Acupressure practitioners use their fingers, palms, elbows or feet, or special devices to apply pressure on acupoints and “restore balance”.

3Anita Tadavarthy says rubbing your fists together as shown helps with constipationCredit: TikTok @empiricalgraceacu 3The acupuncturist believes this part of the hand is connected to the large intestineCredit: TikTok @empiricalgraceacu Most read in WellbeingSTRONG SIDE TikTok doctor reveals which is the 'good side' of your face and whyBY THE LIGHT OF THE MOON How tonight's full moon can affect your sleep & how to prevent itDRIFT OFF The REAL reasons you always wake up worrying at 3am - and how to stop itCOOK SMART The simple cooking advice that could help lower your cholesterolSPOT HORROR I was ‘screaming in pain from infected spider bite' then a MAGGOT crawled outDRINK UP 5 ways to lower blood sugar levels - after study finds juice might do the trick

The skin between your thumb and forefinger is one of these points and is claimed to be connected to the large intestine.

Another is a spot behind the ear, which one doctor claimed rubbing could help you get to sleep quicker.

"There are connecting points on the hand that connect to the colon," Anita claimed to BuzzFeed.

"It is key in bringing blood flow and stimulation to the affected areas. This massage at the acupressure point [known as] large intestine 4 (LI4) stimulates the large intestine or colon.

"The back and forward massage on the acupressure point causes the same back and forward contraction of the colon to pass the stool. That's why this works so well."

She said if people did not see a difference straight away, to try using doing it for a couple of minutes, twice a day, for a fortnight.

Anita warned pregnant women not to try the trick because it can also "cause contraction of the uterus" and possible "unwanted contractions".

People may find using various methods of acupressure helps to relieve pain, sickness or improve mood.

However, be cautious that there is no scientific basis as the ancient form of healing is very rarely studied in detail.

The NHS says: “Acupuncture practitioners – sometimes called acupuncturists – use acupuncture to treat a wide range of health conditions.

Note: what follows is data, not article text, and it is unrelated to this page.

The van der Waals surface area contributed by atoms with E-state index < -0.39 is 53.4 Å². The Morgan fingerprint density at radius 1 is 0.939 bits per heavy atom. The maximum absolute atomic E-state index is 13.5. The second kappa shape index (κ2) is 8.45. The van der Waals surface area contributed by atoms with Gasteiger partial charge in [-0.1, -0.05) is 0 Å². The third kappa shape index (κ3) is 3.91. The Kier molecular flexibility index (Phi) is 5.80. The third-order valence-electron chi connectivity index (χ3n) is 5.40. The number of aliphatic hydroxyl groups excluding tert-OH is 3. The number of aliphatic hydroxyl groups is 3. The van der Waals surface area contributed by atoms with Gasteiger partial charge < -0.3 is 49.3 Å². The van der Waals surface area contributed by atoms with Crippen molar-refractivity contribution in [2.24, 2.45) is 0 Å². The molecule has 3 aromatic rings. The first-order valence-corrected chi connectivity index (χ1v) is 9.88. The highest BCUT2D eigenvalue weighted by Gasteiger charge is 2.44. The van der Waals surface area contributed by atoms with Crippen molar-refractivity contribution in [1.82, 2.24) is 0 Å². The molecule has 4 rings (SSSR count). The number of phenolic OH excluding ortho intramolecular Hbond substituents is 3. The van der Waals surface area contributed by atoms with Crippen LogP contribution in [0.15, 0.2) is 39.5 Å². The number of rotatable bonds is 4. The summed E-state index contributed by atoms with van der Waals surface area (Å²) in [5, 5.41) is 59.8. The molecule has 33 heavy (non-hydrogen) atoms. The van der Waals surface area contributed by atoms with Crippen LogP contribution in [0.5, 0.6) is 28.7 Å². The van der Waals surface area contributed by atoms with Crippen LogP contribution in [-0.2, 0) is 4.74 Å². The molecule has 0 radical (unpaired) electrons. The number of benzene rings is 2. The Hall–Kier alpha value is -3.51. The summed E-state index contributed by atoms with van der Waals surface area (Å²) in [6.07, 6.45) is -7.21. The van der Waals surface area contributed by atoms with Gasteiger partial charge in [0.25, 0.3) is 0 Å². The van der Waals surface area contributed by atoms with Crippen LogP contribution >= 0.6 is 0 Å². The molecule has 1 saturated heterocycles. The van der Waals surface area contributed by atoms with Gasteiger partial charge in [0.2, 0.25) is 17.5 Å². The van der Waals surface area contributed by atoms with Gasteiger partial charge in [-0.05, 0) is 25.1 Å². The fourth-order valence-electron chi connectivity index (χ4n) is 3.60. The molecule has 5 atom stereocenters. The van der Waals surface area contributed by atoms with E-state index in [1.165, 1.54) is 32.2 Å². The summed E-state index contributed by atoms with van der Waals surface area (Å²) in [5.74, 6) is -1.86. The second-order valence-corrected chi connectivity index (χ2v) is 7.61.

“However, the use of acupuncture is not always based on rigorous scientific evidence.”

Regardless, acupuncture is sometimes available on the NHS as an alternative medicine for people with chronic tension headaches and migraines.

It is likely harmless, even if it does not work for everyone.

How to relieve constipation

Dr Rabia De Latour, a gastroenterologist at NYU Langone, said she had “never heard” of the TikTok constipation trick before.

She told Health: "There is no proven link to rubbing your fists together that would stimulate a [bowel movement].

"Two things that often go without credit are adequate hydration and movement; simple movement of the body can stimulate gut motility.

"There are certain abdominal massage maneuvers and techniques and yoga poses that are thought to help.”

Everyone has probably experienced constipation at some point in their life, with common triggers including dehydration, a sudden change in diet or stress.

Sometimes it can be a consistent problem, for which the NHS recommends making some small tweaks.

“Making simple changes to your diet and lifestyle can help treat constipation,” it says.

“To make your poo softer and easier to pass: drink plenty of fluids and avoid alcohol, increase the fibre in your diet, add some wheat bran, oats or linseed to your diet. A daily walk or run can help you poo more regularly.”

When going to the toilet, give yourself plenty of time to relax.

Rest your feet on a low stool while on the toilet, and if possible, raise your knees above your hips - this is a more natural way to use the toilet (as is squatting) because it straightens the colon. 

This genius ear massage will cure your constipation and period cramps - and all you need is a pencil